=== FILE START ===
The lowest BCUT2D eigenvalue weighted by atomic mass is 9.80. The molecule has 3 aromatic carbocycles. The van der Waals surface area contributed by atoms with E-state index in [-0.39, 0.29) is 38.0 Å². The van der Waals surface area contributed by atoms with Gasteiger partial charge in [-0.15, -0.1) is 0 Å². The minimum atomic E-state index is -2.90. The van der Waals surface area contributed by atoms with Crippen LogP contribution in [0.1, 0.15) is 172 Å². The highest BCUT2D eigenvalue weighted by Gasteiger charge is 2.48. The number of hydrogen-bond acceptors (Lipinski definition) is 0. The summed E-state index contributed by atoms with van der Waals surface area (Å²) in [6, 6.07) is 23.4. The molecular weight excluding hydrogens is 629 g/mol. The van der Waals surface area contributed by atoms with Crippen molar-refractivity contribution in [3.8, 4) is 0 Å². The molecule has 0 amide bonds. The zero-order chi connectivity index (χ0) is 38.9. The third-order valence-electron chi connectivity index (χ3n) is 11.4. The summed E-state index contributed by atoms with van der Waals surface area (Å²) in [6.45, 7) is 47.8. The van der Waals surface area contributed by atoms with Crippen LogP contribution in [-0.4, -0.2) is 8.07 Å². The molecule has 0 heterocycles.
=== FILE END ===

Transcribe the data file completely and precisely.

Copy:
The lowest BCUT2D eigenvalue weighted by atomic mass is 9.80. The molecule has 3 aromatic carbocycles. The van der Waals surface area contributed by atoms with E-state index in [-0.39, 0.29) is 38.0 Å². The van der Waals surface area contributed by atoms with Gasteiger partial charge in [-0.15, -0.1) is 0 Å². The minimum atomic E-state index is -2.90. The van der Waals surface area contributed by atoms with Crippen LogP contribution in [0.1, 0.15) is 172 Å². The highest BCUT2D eigenvalue weighted by Gasteiger charge is 2.48. The number of hydrogen-bond acceptors (Lipinski definition) is 0. The summed E-state index contributed by atoms with van der Waals surface area (Å²) in [6, 6.07) is 23.4. The molecular weight excluding hydrogens is 629 g/mol. The van der Waals surface area contributed by atoms with Crippen molar-refractivity contribution in [3.8, 4) is 0 Å². The molecule has 0 amide bonds. The zero-order chi connectivity index (χ0) is 38.9. The third-order valence-electron chi connectivity index (χ3n) is 11.4. The summed E-state index contributed by atoms with van der Waals surface area (Å²) in [6.45, 7) is 47.8. The van der Waals surface area contributed by atoms with Crippen LogP contribution in [-0.4, -0.2) is 8.07 Å². The molecule has 0 heterocycles.